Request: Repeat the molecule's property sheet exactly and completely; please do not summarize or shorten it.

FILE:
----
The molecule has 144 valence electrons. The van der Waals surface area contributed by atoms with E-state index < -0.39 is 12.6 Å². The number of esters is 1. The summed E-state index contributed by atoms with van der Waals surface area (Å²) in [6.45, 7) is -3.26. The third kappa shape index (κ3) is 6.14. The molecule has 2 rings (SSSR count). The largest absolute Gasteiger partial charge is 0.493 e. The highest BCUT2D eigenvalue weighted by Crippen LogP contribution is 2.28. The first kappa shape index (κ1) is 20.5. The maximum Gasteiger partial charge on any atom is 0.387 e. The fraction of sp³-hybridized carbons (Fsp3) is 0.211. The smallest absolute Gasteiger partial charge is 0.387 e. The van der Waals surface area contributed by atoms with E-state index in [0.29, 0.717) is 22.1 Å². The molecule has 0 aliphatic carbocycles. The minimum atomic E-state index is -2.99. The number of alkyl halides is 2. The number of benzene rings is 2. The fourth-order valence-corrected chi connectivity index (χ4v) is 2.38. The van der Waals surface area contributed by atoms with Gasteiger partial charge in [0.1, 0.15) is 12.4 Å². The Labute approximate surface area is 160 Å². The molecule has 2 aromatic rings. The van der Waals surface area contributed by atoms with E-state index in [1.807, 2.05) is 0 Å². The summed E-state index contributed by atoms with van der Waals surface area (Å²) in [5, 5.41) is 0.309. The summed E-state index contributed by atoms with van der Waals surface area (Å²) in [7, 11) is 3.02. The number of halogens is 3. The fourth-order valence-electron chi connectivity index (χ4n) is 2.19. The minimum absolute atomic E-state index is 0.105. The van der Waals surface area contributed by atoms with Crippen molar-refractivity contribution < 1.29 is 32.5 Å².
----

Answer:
The molecule has 144 valence electrons. The van der Waals surface area contributed by atoms with E-state index < -0.39 is 12.6 Å². The number of esters is 1. The summed E-state index contributed by atoms with van der Waals surface area (Å²) in [6.45, 7) is -3.26. The third kappa shape index (κ3) is 6.14. The molecule has 2 rings (SSSR count). The largest absolute Gasteiger partial charge is 0.493 e. The highest BCUT2D eigenvalue weighted by Crippen LogP contribution is 2.28. The first kappa shape index (κ1) is 20.5. The maximum Gasteiger partial charge on any atom is 0.387 e. The fraction of sp³-hybridized carbons (Fsp3) is 0.211. The smallest absolute Gasteiger partial charge is 0.387 e. The van der Waals surface area contributed by atoms with E-state index in [0.29, 0.717) is 22.1 Å². The molecule has 0 aliphatic carbocycles. The minimum atomic E-state index is -2.99. The number of alkyl halides is 2. The number of benzene rings is 2. The fourth-order valence-corrected chi connectivity index (χ4v) is 2.38. The van der Waals surface area contributed by atoms with Gasteiger partial charge in [0.1, 0.15) is 12.4 Å². The Labute approximate surface area is 160 Å². The molecule has 2 aromatic rings. The van der Waals surface area contributed by atoms with E-state index in [1.807, 2.05) is 0 Å². The summed E-state index contributed by atoms with van der Waals surface area (Å²) in [5, 5.41) is 0.309. The summed E-state index contributed by atoms with van der Waals surface area (Å²) in [7, 11) is 3.02. The number of halogens is 3. The fourth-order valence-electron chi connectivity index (χ4n) is 2.19. The minimum absolute atomic E-state index is 0.105. The van der Waals surface area contributed by atoms with Crippen molar-refractivity contribution < 1.29 is 32.5 Å².